On average, he actually has hit the ball harder than in 2020. A higher percentage of the balls he has put in play have left his bat at 95 mph or more. Although his ground-ball rate is among the highest in baseball, it’s nearly identical to last year’s. His chase rate on pitches outside the strike zone hasn’t gone up. He has even faced exactly the same pitch mix from one year to the next (63% fastballs, 27% curveballs, 10% everything else).

Here, though, is the difference: Bohm is missing more pitches in the strike zone.

“A bunch more,” he said.

Bohm is still attacking strikes and laying off balls, the signature of a hitter who is hailed for his pitch-recognition skills. But his contact rate on pitches in the zone slipped from 87.9% last year to 81.5% entering the week, while his swing rate was up from 72% to 77.5%. Thus, his strikeout rate climbed from 20% to 26.4%, while his walk rate tumbled from 8.9% to 6.4%.

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“Just swinging and missing a lot more than I’m used to and striking out a lot more than I’m used to. Those are all things that I hate,” Bohm said. “Because I’m a big proponent of ‘good things happen when you put the ball in play.’ My thing coming up always has been that I put the ball in play and usually when I swing I make contact.

“Maybe I’ve been missing a pitch early in the count that I usually hit. Maybe I’m fouling it off. Now you end up striking out in that at-bat where the at-bat should’ve been over at 1-0. So, yeah, it’s definitely been frustrating at times.”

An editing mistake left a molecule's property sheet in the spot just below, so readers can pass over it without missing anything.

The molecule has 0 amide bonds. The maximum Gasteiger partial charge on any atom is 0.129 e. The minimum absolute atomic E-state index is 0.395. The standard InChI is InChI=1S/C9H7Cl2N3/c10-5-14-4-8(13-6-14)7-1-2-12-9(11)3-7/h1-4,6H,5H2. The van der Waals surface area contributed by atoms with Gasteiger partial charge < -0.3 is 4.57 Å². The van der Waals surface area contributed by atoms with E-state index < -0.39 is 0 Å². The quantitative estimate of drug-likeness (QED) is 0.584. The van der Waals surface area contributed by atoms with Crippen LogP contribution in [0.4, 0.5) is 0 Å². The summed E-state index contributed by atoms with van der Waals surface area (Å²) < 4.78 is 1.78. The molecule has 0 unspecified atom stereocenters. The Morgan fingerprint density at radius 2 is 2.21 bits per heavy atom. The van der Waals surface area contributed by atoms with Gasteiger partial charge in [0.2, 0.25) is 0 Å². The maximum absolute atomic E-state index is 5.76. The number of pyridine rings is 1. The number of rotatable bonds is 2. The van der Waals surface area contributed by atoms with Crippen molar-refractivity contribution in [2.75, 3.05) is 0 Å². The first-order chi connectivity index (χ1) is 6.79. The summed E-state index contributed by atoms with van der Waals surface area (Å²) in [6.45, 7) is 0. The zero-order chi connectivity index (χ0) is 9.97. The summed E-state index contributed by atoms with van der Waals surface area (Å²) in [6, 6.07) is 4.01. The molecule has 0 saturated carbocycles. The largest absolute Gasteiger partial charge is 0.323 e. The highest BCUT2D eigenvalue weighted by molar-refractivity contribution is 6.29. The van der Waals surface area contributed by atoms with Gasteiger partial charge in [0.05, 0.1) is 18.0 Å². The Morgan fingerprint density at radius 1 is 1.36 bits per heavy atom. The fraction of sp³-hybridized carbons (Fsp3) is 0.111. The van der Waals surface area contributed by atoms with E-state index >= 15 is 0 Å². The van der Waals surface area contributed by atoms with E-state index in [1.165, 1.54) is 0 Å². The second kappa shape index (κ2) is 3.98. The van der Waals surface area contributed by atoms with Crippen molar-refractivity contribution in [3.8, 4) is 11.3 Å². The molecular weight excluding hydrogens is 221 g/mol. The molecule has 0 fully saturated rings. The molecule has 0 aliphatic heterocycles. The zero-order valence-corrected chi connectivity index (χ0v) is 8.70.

If the Phillies had better depth or a more robust farm system, they might have sent Bohm to triple A for a spell, as Milwaukee did early in the season with struggling young first baseman Keston Hiura. Instead, they have allowed him to keep learning at the major-league level.

Manager Joe Girardi continues to believe that Bohm will hit for more power, even though his swing produces more line drives (26.9%) and grounders (53.3%) than balls in the air (19.8%). But as long as Bohm is a .360 career hitter with runners in scoring position (.306 this season), he probably doesn’t need to win any home-run derbies.

The Phillies have seen dramatic regression from top prospects in recent years. Before Bohm gets preemptively lumped in with Domonic Brown, Maikel Franco, and Scott Kingery, a dose of perspective:

Bohm’s first big-league season consisted of 160 at-bats in 44 games, 73% of a season that was 63% shorter than a normal season. The totality of his major-league career is 120 games, a small sample for drawing conclusions. He qualified as a rookie last year but might as well still be one. And he wouldn’t be the first rookie to experience 40- or 50-game peaks and valleys.

Some degree of struggle was inevitable, then, regardless of the expectations for Bohm coming into the season. Whether or not he’s able to fully emerge from it in the second half will be telling.

“If I look back at those numbers [from 2020], at the end of the day I think there’s not much they can really explain,” Bohm said. “Not that I’m not thinking I belong here. But not everybody comes out as a [Fernando] Tatís or a [Ronald] Acuña and just does it from Day 1. There’s ups and downs.

“I feel like I’m playing well below my capabilities pretty much this whole year. But if this is my bad right now, then my good’s got an opportunity to be pretty good.”